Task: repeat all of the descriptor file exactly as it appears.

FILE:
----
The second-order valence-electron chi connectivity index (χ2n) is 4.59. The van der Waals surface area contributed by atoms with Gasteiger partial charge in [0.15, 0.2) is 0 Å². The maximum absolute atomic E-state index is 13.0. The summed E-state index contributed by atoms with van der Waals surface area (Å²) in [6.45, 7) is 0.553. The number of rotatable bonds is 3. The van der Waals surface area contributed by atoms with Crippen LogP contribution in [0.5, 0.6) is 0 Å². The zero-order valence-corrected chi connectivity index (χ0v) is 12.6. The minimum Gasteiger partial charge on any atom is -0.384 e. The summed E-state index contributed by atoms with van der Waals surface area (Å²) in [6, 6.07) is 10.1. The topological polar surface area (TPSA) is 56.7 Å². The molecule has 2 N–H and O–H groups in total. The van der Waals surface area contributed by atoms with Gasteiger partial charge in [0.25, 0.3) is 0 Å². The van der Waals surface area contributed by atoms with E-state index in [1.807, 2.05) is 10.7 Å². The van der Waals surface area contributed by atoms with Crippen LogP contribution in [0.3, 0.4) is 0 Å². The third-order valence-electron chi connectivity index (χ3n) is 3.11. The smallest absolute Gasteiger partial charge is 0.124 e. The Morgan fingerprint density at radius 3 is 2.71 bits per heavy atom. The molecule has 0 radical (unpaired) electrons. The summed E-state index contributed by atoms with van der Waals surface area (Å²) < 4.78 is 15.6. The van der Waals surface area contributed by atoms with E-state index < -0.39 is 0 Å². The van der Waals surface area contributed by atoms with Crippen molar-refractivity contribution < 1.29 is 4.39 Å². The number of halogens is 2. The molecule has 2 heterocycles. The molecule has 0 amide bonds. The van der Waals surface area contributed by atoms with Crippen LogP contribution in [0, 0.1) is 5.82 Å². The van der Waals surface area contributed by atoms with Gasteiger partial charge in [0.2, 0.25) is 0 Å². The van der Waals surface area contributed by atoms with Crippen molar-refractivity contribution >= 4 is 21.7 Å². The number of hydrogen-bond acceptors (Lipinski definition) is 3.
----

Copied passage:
The second-order valence-electron chi connectivity index (χ2n) is 4.59. The van der Waals surface area contributed by atoms with Gasteiger partial charge in [0.15, 0.2) is 0 Å². The maximum absolute atomic E-state index is 13.0. The summed E-state index contributed by atoms with van der Waals surface area (Å²) in [6.45, 7) is 0.553. The number of rotatable bonds is 3. The van der Waals surface area contributed by atoms with Crippen LogP contribution in [0.5, 0.6) is 0 Å². The zero-order valence-corrected chi connectivity index (χ0v) is 12.6. The minimum Gasteiger partial charge on any atom is -0.384 e. The summed E-state index contributed by atoms with van der Waals surface area (Å²) in [6, 6.07) is 10.1. The topological polar surface area (TPSA) is 56.7 Å². The molecule has 2 N–H and O–H groups in total. The van der Waals surface area contributed by atoms with Gasteiger partial charge in [0.25, 0.3) is 0 Å². The van der Waals surface area contributed by atoms with E-state index in [1.807, 2.05) is 10.7 Å². The van der Waals surface area contributed by atoms with Crippen LogP contribution in [0.3, 0.4) is 0 Å². The third-order valence-electron chi connectivity index (χ3n) is 3.11. The smallest absolute Gasteiger partial charge is 0.124 e. The Morgan fingerprint density at radius 3 is 2.71 bits per heavy atom. The molecule has 0 radical (unpaired) electrons. The summed E-state index contributed by atoms with van der Waals surface area (Å²) < 4.78 is 15.6. The van der Waals surface area contributed by atoms with E-state index < -0.39 is 0 Å². The van der Waals surface area contributed by atoms with Crippen molar-refractivity contribution < 1.29 is 4.39 Å². The number of halogens is 2. The molecule has 2 heterocycles. The molecule has 0 amide bonds. The van der Waals surface area contributed by atoms with Crippen LogP contribution in [0, 0.1) is 5.82 Å². The van der Waals surface area contributed by atoms with Gasteiger partial charge in [0.2, 0.25) is 0 Å². The van der Waals surface area contributed by atoms with Crippen molar-refractivity contribution >= 4 is 21.7 Å². The number of hydrogen-bond acceptors (Lipinski definition) is 3.